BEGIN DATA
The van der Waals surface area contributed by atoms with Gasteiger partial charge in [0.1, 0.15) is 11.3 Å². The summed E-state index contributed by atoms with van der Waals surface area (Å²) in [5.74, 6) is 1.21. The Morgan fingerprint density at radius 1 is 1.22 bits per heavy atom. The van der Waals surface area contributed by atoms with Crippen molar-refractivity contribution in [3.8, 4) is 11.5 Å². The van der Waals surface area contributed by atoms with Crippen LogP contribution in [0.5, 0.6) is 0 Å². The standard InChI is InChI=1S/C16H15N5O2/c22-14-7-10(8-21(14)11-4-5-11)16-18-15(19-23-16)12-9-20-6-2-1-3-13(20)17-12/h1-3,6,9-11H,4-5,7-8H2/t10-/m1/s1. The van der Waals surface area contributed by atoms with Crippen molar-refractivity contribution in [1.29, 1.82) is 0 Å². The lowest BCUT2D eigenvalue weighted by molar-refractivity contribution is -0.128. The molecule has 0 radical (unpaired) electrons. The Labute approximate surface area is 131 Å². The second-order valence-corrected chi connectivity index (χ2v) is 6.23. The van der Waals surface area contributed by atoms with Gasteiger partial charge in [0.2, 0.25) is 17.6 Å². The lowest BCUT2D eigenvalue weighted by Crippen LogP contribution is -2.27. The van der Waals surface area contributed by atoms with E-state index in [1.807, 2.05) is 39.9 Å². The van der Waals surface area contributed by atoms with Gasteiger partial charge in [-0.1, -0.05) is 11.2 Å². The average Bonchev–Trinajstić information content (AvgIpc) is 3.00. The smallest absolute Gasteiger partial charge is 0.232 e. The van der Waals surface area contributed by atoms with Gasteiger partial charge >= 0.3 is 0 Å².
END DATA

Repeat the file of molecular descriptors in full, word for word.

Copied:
The van der Waals surface area contributed by atoms with Gasteiger partial charge in [0.1, 0.15) is 11.3 Å². The summed E-state index contributed by atoms with van der Waals surface area (Å²) in [5.74, 6) is 1.21. The Morgan fingerprint density at radius 1 is 1.22 bits per heavy atom. The van der Waals surface area contributed by atoms with Crippen molar-refractivity contribution in [3.8, 4) is 11.5 Å². The van der Waals surface area contributed by atoms with Crippen LogP contribution in [0.5, 0.6) is 0 Å². The standard InChI is InChI=1S/C16H15N5O2/c22-14-7-10(8-21(14)11-4-5-11)16-18-15(19-23-16)12-9-20-6-2-1-3-13(20)17-12/h1-3,6,9-11H,4-5,7-8H2/t10-/m1/s1. The van der Waals surface area contributed by atoms with Crippen molar-refractivity contribution in [1.29, 1.82) is 0 Å². The lowest BCUT2D eigenvalue weighted by molar-refractivity contribution is -0.128. The molecule has 0 radical (unpaired) electrons. The Labute approximate surface area is 131 Å². The second-order valence-corrected chi connectivity index (χ2v) is 6.23. The van der Waals surface area contributed by atoms with Gasteiger partial charge in [0.2, 0.25) is 17.6 Å². The lowest BCUT2D eigenvalue weighted by Crippen LogP contribution is -2.27. The van der Waals surface area contributed by atoms with E-state index in [1.807, 2.05) is 39.9 Å². The van der Waals surface area contributed by atoms with Gasteiger partial charge in [-0.1, -0.05) is 11.2 Å². The average Bonchev–Trinajstić information content (AvgIpc) is 3.00. The smallest absolute Gasteiger partial charge is 0.232 e. The van der Waals surface area contributed by atoms with Gasteiger partial charge >= 0.3 is 0 Å².